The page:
Results  A total of 97 776 individuals with average risk were identified. Individuals had a mean (SD) age of 50.8 (3.5) years, and 54 227 (55.5%) were women. The proportion of individuals with average risk aged 50 to 75 years with commercial or Medicare supplemental insurance who were up to date with CRC screening increased from 50.4% in 2011 (30 605 of 60 770) to 69.7% in 2019 (42 367 of 60 770). Among individuals due for screening and screened, the use of high-sensitivity fecal occult blood test (FOBT) decreased between 2011 (1088 of 6241 eligible individuals [17.7%]) and 2019 (195 of 2943 eligible individuals [6.6%]), and the use of mt-sDNA increased between 2016 (58 of 3014 eligible individuals [1.9%]) and 2019 (418 of 2943 eligible individuals [14.2%]). No consistent trends were observed with fecal immunochemical test (FIT) or screening colonoscopy. Computed tomography colonography, double-contrast barium enema, and flexible sigmoidoscopy were rarely performed.

    Conclusions and Relevance  In this cohort study, the proportion of individuals with average risk who were up to date with CRC screening increased between 2011 and 2019 but remained suboptimal. There were no substantial changes in the use of the colonoscopy or FIT; however, there was an increase in the adoption of mt-sDNA and a decrease in the use of FOBT during the study period.

    Introduction

    Colorectal cancer (CRC) is the second-most common cause of cancer-related death in the United States.1 Encouragingly, CRC incidence and mortality rates in the United States have decreased by 1% to 2% per year between 2007 and 2016, likely attributable to increased participation in screening. However, despite the established benefits of CRC screening,2,3 screening rates in the United States remain below the National Colorectal Cancer Roundtable goal of 80%.4-7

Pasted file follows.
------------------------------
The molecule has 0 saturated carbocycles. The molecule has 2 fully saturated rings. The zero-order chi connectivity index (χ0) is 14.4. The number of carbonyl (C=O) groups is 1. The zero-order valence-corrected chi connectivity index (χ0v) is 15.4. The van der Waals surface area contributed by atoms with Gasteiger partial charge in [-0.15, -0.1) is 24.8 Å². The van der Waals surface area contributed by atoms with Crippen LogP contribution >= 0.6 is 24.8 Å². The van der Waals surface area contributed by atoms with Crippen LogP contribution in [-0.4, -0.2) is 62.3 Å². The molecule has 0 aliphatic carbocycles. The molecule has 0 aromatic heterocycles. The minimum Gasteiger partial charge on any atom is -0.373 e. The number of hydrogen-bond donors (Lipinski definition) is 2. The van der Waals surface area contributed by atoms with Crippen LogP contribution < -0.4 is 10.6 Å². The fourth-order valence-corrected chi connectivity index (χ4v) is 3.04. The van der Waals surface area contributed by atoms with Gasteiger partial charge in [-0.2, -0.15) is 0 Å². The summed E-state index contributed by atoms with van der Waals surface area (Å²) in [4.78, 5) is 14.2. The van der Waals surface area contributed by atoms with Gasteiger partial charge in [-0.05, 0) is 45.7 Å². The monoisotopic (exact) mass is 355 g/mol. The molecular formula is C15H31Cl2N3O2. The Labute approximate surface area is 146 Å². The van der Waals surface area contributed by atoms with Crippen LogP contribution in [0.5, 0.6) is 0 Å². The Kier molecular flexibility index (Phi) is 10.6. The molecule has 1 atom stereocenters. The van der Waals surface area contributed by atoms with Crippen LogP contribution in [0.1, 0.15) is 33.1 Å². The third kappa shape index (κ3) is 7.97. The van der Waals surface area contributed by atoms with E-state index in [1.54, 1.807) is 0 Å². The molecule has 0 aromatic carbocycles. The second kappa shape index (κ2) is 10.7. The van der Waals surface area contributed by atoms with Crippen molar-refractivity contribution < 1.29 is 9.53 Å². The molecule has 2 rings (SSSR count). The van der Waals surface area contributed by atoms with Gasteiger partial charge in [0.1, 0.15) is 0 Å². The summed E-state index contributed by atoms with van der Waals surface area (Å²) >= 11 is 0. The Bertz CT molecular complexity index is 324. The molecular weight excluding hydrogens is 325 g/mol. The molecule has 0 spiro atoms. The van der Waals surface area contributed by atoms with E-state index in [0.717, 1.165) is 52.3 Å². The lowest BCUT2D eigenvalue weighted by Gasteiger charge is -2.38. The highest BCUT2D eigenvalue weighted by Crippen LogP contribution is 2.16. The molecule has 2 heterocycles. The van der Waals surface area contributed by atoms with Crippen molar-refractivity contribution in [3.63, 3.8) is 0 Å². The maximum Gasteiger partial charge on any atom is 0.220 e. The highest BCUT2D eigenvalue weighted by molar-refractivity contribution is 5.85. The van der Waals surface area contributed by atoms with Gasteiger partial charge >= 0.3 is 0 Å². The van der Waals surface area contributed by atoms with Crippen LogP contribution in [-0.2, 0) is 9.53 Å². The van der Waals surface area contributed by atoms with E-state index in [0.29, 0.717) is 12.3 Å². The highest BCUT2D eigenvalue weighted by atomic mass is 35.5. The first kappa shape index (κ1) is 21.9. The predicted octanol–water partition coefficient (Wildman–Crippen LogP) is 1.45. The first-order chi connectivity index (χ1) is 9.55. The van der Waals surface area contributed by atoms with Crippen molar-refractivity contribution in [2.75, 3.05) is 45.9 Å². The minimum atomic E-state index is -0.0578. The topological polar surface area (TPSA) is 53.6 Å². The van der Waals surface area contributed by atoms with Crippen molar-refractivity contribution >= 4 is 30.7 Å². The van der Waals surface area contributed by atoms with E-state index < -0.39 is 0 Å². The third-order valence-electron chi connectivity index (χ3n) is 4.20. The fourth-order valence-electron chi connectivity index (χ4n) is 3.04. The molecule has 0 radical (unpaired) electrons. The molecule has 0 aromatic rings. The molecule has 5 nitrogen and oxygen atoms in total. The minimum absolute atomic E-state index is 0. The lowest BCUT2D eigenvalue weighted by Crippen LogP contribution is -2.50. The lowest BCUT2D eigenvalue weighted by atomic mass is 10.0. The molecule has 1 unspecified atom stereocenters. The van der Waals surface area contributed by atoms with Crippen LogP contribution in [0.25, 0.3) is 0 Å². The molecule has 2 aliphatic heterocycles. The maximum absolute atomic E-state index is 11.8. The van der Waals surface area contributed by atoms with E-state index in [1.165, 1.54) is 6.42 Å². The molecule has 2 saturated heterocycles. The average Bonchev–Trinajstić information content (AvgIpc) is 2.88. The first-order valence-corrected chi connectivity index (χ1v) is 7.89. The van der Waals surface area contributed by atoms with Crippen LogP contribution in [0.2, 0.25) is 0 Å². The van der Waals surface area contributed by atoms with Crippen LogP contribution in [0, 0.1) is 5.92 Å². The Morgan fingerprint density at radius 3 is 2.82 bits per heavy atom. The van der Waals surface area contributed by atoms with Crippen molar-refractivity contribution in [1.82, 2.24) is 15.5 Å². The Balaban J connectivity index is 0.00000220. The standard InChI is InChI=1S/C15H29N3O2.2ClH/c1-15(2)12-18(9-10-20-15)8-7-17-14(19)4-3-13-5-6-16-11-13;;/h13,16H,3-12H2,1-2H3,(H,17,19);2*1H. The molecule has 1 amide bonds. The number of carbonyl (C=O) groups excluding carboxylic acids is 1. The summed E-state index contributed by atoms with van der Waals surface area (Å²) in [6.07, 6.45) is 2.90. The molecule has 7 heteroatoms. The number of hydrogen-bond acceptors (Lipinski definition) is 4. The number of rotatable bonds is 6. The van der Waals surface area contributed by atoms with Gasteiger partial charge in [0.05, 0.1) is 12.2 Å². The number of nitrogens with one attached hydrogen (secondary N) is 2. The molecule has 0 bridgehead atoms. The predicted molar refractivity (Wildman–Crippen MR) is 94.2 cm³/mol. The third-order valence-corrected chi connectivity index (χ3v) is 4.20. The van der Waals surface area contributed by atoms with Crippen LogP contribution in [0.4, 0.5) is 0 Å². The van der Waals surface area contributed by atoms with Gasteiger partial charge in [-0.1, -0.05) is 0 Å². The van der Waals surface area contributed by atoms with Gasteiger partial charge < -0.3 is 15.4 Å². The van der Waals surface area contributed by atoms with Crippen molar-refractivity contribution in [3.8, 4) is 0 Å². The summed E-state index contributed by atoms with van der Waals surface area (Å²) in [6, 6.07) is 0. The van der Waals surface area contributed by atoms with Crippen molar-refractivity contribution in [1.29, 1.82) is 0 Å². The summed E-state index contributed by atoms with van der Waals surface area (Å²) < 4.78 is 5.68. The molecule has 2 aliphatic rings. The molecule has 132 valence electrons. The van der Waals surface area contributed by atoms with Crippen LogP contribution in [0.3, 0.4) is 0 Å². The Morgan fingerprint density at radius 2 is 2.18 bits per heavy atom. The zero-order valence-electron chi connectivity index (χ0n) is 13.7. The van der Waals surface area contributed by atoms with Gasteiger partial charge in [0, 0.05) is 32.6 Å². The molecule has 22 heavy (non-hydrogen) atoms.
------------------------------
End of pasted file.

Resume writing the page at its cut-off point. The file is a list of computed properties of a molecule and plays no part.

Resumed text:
National organizations, such as the United States Preventive Services Task Force (USPSTF), the National Comprehensive Cancer Network, and Multi-Society Task Force, endorse several test options for CRC screening for individuals with average risk beginning at age 50 years, while the 2018 American Cancer Society (ACS) guidelines have a qualified recommendation that individuals with average risk start CRC screening at age 45 years.8-11 CRC test options include high-sensitivity fecal occult blood test (FOBT), fecal immunochemical test (FIT), multitarget stool DNA assay (mt-sDNA; marketed as Cologuard [Exact Sciences, Madison, WI]), computed tomography (CT) colonography, flexible sigmoidoscopy, or colonoscopy. There is evidence that providing a choice of screening tests improves screening adherence.8,9 The current study used administrative claims data to assess longitudinal trends in overall CRC screening and by-modality CRC screening in the period before and after the introduction of mt-sDNA and availability of its Current Procedural Terminology (CPT) code in 2016.

    Methods
    Study Design and Data Source

    This longitudinal cohort study used the MarketScan Commercial Claims and Encounters (commercial) and Medicare Supplemental and Coordination of Benefits (Medicare) administrative claims databases to examine CRC screening test utilization between August 1, 2011, and August 31, 2019. The commercial database contains the inpatient, outpatient, and outpatient prescription drug experience of employees and their dependents, covered under a variety of geographically dispersed fee-for-service and managed care health plans in the United States. The Medicare database contains the same health care data for retirees with Medicare supplemental insurance paid for by employers. The Medicare database captures both the Medicare-covered portion of payment (represented as Coordination of Benefits amount) and the employer-paid portion and thus reflects the patient’s full interaction with the health care system. All database records are statistically deidentified and certified to be fully compliant with US patient confidentiality requirements set forth in the Health Insurance Portability and Accountability Act of 1996. Because this study used only deidentified patient records and did not involve the collection, use, or transmittal of individually identifiable data, this study was exempted from institutional review board approval and the requirement for informed consent per the Common Rule. This study followed the reporting requirements of the Strengthening the Reporting of Observational Studies in Epidemiology (STROBE) reporting guideline for observational studies.12 All variables used to define study outcomes were obtained using medical codes such as the International Classification of Diseases, Ninth Revision, Clinical Modification (ICD-9-CM) and ICD-10-CM, the CPT fourth edition, and the Healthcare Common Procedure Coding System (HCPCS).